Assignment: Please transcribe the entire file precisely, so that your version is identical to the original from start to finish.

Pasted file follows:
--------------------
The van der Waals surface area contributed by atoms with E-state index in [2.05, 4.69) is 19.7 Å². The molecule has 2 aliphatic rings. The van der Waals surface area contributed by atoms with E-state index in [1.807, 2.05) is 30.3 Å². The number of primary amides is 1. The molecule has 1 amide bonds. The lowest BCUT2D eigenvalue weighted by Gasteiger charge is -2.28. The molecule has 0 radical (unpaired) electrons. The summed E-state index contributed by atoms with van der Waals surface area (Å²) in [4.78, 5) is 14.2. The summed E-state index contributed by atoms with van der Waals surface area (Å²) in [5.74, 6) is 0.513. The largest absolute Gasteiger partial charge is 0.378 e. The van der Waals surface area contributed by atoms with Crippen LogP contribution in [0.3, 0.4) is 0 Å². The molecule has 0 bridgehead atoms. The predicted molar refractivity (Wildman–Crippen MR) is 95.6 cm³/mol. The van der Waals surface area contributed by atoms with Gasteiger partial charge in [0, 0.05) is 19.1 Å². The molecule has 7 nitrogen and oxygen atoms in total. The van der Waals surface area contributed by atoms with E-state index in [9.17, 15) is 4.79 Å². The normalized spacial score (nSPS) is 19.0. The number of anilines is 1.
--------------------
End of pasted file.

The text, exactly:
The van der Waals surface area contributed by atoms with E-state index in [2.05, 4.69) is 19.7 Å². The molecule has 2 aliphatic rings. The van der Waals surface area contributed by atoms with E-state index in [1.807, 2.05) is 30.3 Å². The number of primary amides is 1. The molecule has 1 amide bonds. The lowest BCUT2D eigenvalue weighted by Gasteiger charge is -2.28. The molecule has 0 radical (unpaired) electrons. The summed E-state index contributed by atoms with van der Waals surface area (Å²) in [4.78, 5) is 14.2. The summed E-state index contributed by atoms with van der Waals surface area (Å²) in [5.74, 6) is 0.513. The largest absolute Gasteiger partial charge is 0.378 e. The van der Waals surface area contributed by atoms with Crippen LogP contribution in [0.3, 0.4) is 0 Å². The molecule has 0 bridgehead atoms. The predicted molar refractivity (Wildman–Crippen MR) is 95.6 cm³/mol. The van der Waals surface area contributed by atoms with Gasteiger partial charge in [0, 0.05) is 19.1 Å². The molecule has 7 nitrogen and oxygen atoms in total. The van der Waals surface area contributed by atoms with E-state index in [9.17, 15) is 4.79 Å². The normalized spacial score (nSPS) is 19.0. The number of anilines is 1.